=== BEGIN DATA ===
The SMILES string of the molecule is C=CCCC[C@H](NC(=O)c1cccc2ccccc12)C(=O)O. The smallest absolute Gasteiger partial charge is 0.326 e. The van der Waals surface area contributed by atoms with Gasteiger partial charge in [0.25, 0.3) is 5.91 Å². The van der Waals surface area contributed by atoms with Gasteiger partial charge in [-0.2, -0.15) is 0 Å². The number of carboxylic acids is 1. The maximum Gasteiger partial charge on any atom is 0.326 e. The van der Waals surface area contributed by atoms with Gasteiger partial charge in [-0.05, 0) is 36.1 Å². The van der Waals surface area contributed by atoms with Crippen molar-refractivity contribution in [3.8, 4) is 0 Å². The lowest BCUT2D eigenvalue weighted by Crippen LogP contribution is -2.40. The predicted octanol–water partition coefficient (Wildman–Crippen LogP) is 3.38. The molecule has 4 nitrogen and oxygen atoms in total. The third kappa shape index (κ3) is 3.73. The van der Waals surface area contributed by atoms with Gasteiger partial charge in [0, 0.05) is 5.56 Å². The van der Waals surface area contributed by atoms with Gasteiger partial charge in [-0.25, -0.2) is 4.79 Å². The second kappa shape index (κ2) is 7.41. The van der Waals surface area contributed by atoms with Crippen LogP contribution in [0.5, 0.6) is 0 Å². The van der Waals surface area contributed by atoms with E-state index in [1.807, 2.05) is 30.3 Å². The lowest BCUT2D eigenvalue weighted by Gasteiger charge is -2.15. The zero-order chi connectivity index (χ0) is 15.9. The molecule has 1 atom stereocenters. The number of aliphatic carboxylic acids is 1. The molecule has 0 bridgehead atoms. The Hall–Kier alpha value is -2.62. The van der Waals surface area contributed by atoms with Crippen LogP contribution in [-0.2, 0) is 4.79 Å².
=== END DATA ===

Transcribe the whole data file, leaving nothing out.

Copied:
The SMILES string of the molecule is C=CCCC[C@H](NC(=O)c1cccc2ccccc12)C(=O)O. The smallest absolute Gasteiger partial charge is 0.326 e. The van der Waals surface area contributed by atoms with Gasteiger partial charge in [0.25, 0.3) is 5.91 Å². The van der Waals surface area contributed by atoms with Gasteiger partial charge in [-0.2, -0.15) is 0 Å². The number of carboxylic acids is 1. The maximum Gasteiger partial charge on any atom is 0.326 e. The van der Waals surface area contributed by atoms with Gasteiger partial charge in [-0.05, 0) is 36.1 Å². The van der Waals surface area contributed by atoms with Crippen molar-refractivity contribution in [3.8, 4) is 0 Å². The lowest BCUT2D eigenvalue weighted by Crippen LogP contribution is -2.40. The predicted octanol–water partition coefficient (Wildman–Crippen LogP) is 3.38. The molecule has 4 nitrogen and oxygen atoms in total. The third kappa shape index (κ3) is 3.73. The van der Waals surface area contributed by atoms with Gasteiger partial charge in [0, 0.05) is 5.56 Å². The van der Waals surface area contributed by atoms with Gasteiger partial charge in [-0.25, -0.2) is 4.79 Å². The second kappa shape index (κ2) is 7.41. The van der Waals surface area contributed by atoms with Crippen LogP contribution in [0.5, 0.6) is 0 Å². The van der Waals surface area contributed by atoms with E-state index in [1.807, 2.05) is 30.3 Å². The lowest BCUT2D eigenvalue weighted by Gasteiger charge is -2.15. The zero-order chi connectivity index (χ0) is 15.9. The molecule has 1 atom stereocenters. The number of aliphatic carboxylic acids is 1. The molecule has 0 bridgehead atoms. The Hall–Kier alpha value is -2.62. The van der Waals surface area contributed by atoms with Crippen LogP contribution in [-0.2, 0) is 4.79 Å².